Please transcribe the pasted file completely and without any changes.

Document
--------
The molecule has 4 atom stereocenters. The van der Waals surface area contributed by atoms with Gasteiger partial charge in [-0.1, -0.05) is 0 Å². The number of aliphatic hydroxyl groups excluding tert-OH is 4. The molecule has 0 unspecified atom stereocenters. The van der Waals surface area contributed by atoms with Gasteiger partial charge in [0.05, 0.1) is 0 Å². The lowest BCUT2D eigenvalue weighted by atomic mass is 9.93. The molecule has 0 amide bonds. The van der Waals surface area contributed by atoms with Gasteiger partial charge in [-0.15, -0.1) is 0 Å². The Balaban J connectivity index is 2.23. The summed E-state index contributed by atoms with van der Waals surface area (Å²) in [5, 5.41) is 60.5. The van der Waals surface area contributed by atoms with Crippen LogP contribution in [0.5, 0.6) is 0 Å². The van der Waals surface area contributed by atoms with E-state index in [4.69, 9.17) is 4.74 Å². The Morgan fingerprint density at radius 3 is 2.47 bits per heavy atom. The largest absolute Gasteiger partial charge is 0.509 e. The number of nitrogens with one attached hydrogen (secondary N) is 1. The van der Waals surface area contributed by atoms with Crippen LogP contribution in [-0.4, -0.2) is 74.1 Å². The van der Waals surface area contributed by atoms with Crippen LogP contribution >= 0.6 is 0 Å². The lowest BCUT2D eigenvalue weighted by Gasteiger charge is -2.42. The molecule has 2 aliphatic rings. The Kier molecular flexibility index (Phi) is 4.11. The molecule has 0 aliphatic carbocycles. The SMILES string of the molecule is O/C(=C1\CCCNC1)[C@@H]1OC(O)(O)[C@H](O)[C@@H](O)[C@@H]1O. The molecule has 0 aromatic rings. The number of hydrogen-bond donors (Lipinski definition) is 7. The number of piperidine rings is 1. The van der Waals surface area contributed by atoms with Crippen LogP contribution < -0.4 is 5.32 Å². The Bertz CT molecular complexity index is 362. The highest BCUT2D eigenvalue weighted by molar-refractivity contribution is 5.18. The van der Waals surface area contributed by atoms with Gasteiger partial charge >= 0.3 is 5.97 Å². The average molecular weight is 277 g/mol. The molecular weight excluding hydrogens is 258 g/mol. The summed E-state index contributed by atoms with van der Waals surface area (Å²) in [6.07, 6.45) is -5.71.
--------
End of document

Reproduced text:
The molecule has 4 atom stereocenters. The van der Waals surface area contributed by atoms with Gasteiger partial charge in [-0.1, -0.05) is 0 Å². The number of aliphatic hydroxyl groups excluding tert-OH is 4. The molecule has 0 unspecified atom stereocenters. The van der Waals surface area contributed by atoms with Gasteiger partial charge in [0.05, 0.1) is 0 Å². The lowest BCUT2D eigenvalue weighted by atomic mass is 9.93. The molecule has 0 amide bonds. The van der Waals surface area contributed by atoms with Gasteiger partial charge in [-0.15, -0.1) is 0 Å². The Balaban J connectivity index is 2.23. The summed E-state index contributed by atoms with van der Waals surface area (Å²) in [5, 5.41) is 60.5. The van der Waals surface area contributed by atoms with Crippen LogP contribution in [0.5, 0.6) is 0 Å². The van der Waals surface area contributed by atoms with E-state index in [4.69, 9.17) is 4.74 Å². The Morgan fingerprint density at radius 3 is 2.47 bits per heavy atom. The largest absolute Gasteiger partial charge is 0.509 e. The number of nitrogens with one attached hydrogen (secondary N) is 1. The van der Waals surface area contributed by atoms with Crippen LogP contribution in [-0.4, -0.2) is 74.1 Å². The van der Waals surface area contributed by atoms with Crippen LogP contribution >= 0.6 is 0 Å². The lowest BCUT2D eigenvalue weighted by Gasteiger charge is -2.42. The molecule has 2 aliphatic rings. The Kier molecular flexibility index (Phi) is 4.11. The molecule has 0 aliphatic carbocycles. The SMILES string of the molecule is O/C(=C1\CCCNC1)[C@@H]1OC(O)(O)[C@H](O)[C@@H](O)[C@@H]1O. The molecule has 0 aromatic rings. The number of hydrogen-bond donors (Lipinski definition) is 7. The number of piperidine rings is 1. The van der Waals surface area contributed by atoms with Crippen LogP contribution < -0.4 is 5.32 Å². The Bertz CT molecular complexity index is 362. The highest BCUT2D eigenvalue weighted by molar-refractivity contribution is 5.18. The van der Waals surface area contributed by atoms with Gasteiger partial charge >= 0.3 is 5.97 Å². The average molecular weight is 277 g/mol. The molecular weight excluding hydrogens is 258 g/mol. The summed E-state index contributed by atoms with van der Waals surface area (Å²) in [6.07, 6.45) is -5.71.